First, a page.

Square founder Jack Dorsey talks new Apple Pay-integrated hardware

“At Apple’s developer conference in San Francisco today, the company announced it has partnered with Square to develop a new version of hardware that lets consumers use Apple Pay in stores with a Square point-of-sale system,” Leena Rao reports for Fortune.

“Square is offering the first, new 250,000 Apple Pay readers to its customers for free,” Rao reports. “Apple says that the move helps expand the use of mobile payments.”

Rao reports, “Fortune sat down with Square’s founder Jack Dorsey to hear more about the new hardware, NFC and EMV integration, and more.”

Fortune: Will you deploy a sales force to market the new reader?
Dorsey: We need to push hard on getting readers to businesses, which is why we are giving 250,000 of the first wireless readers away for free. We will also do our standard sales and marketing push. And come fall, the wireless readers will be available to purchase in Apple’s retail stores.

Much more in the full article here.

MacDailyNews Take: This initiative will take Apple Pay into places where you’d never imagine it would be. Hopefully, there’ll be physical signage. Apple Pay locations will be marked on Maps with iOS 9, but likely not in some places that will have Apple Pay-capable square readers (temporary locations, like county fairs, flea markets, etc.)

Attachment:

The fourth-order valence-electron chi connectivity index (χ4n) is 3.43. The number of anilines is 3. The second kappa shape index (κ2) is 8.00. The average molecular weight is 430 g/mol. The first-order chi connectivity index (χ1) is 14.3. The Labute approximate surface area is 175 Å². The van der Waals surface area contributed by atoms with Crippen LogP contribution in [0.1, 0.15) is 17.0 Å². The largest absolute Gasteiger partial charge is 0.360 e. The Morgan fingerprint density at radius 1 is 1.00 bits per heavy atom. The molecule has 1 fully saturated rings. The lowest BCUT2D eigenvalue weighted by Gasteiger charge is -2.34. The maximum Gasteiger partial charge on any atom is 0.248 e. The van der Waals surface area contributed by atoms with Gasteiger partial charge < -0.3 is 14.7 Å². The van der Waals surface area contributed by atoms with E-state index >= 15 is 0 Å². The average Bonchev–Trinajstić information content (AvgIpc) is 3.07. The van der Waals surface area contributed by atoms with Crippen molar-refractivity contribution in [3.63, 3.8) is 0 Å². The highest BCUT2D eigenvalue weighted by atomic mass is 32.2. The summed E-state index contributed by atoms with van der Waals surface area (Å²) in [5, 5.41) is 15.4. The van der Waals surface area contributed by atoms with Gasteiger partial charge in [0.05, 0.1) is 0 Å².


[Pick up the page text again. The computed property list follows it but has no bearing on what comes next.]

[Thanks to MacDailyNews Reader “Dan K.” for the heads up.]


    1. In Southeastern New England, Ocean State Job Lot (a large, multi-store discount chain) has ApplePay Stickers on each checkout counter in front of the reader.

    2. That would be a bit hypocritical, considering how Apple has always refused the “mandatory” stickers from Intel and others on any of their products or packaging.

      Apple should provide signage/stickers, and merchants should want to display them because it will attract customers.

  1. “At Apple’s developer conference in San Francisco today, the company announced it has partnered with Square to develop a new version of hardware that lets consumers use Apple Pay in stores with a Square point-of-sale system”.